Maslow Home Maslow Community Garden Newsletter

Higher Voltage? 24V?

I’d like more feed speed, but with power output going >240 at 40ipm just going up, there’s not a lot of wiggle room (120", wooden top bar, bottom pulley, 22in above ply).

So… the motors are 24V (well, my MetalMaslow Z, so I’m assuming the other 2 are as well). The Arduino is 12V, and the TLE5206 can do 24V…

I’m thinking of powering the motors with a 24VDC, 15A adapter (this - https://amzn.to/397QR1t), and keeping 12V for the rest of the Arduino and shield stack (Arduino thinks their linear regulator will be most unhappy with 24Vin).

Has anybody run at 24V before and have some tips to make sure I don’t let the smoke out?
Does anyone have the TLE5206 boards in stock, or do I need to build one myself?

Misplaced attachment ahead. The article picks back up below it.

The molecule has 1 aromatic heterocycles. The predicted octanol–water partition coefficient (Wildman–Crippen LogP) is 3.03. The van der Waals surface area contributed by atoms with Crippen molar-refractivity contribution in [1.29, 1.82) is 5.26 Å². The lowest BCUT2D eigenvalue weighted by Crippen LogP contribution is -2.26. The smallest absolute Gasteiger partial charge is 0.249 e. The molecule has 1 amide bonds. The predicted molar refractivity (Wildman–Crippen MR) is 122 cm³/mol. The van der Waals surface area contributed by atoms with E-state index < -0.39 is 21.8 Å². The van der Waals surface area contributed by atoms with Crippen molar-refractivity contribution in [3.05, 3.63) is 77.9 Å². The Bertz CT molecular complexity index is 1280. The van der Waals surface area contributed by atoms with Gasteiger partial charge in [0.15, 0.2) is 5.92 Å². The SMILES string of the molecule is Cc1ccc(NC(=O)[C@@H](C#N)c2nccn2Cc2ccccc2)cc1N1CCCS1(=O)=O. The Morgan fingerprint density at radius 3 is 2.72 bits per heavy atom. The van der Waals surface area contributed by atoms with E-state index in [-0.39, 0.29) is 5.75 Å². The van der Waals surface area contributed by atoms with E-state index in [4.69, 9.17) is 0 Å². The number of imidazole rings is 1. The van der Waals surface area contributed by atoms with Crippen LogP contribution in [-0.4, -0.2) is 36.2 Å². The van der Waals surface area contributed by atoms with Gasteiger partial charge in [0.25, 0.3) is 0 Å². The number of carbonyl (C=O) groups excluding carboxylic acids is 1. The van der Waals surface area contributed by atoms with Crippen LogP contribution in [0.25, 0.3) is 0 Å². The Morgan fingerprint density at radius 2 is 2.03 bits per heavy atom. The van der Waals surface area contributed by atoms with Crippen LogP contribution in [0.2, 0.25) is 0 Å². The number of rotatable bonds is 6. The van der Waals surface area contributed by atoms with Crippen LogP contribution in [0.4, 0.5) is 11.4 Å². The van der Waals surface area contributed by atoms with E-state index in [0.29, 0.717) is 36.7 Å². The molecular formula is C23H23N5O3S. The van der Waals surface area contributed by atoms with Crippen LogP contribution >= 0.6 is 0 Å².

I have them in stock. If you burn it out I’ll send you an extra one for the cost of shipping. I’m curious what will happen to so don’t mind supporting your tinkering. Bar mentioned running the motors at 24v a long time ago. no one has done it.


if you do not need the arduino board, square tube housing or power supply the price will be $50 instead of $80 just buy it above and we can ship out on monday.
1 Like

when you test this, you will want to avoid the top middle center. you really need to have more than a 22" beam height when speeding up the motors to avoid stressing out the motors. better safe then sorry.

Was there some concern about the motor gear reduction plastic gears running with the higher torque at 24 V?

yes there was, which is why a bigger frame is necessary. The default 18" height of the motor bar generates too much force in the center middle area when the motors are run faster. It needs to be 30" or more for these forces to be small enough to not be a concern.

in general I recommend treated the maslow as more of a 4x5’ cnc and raising the bar to 30" above the cutting area. the forces are much better across the sheet and most users dont’ cut projets bigger than that typically from what I have seen.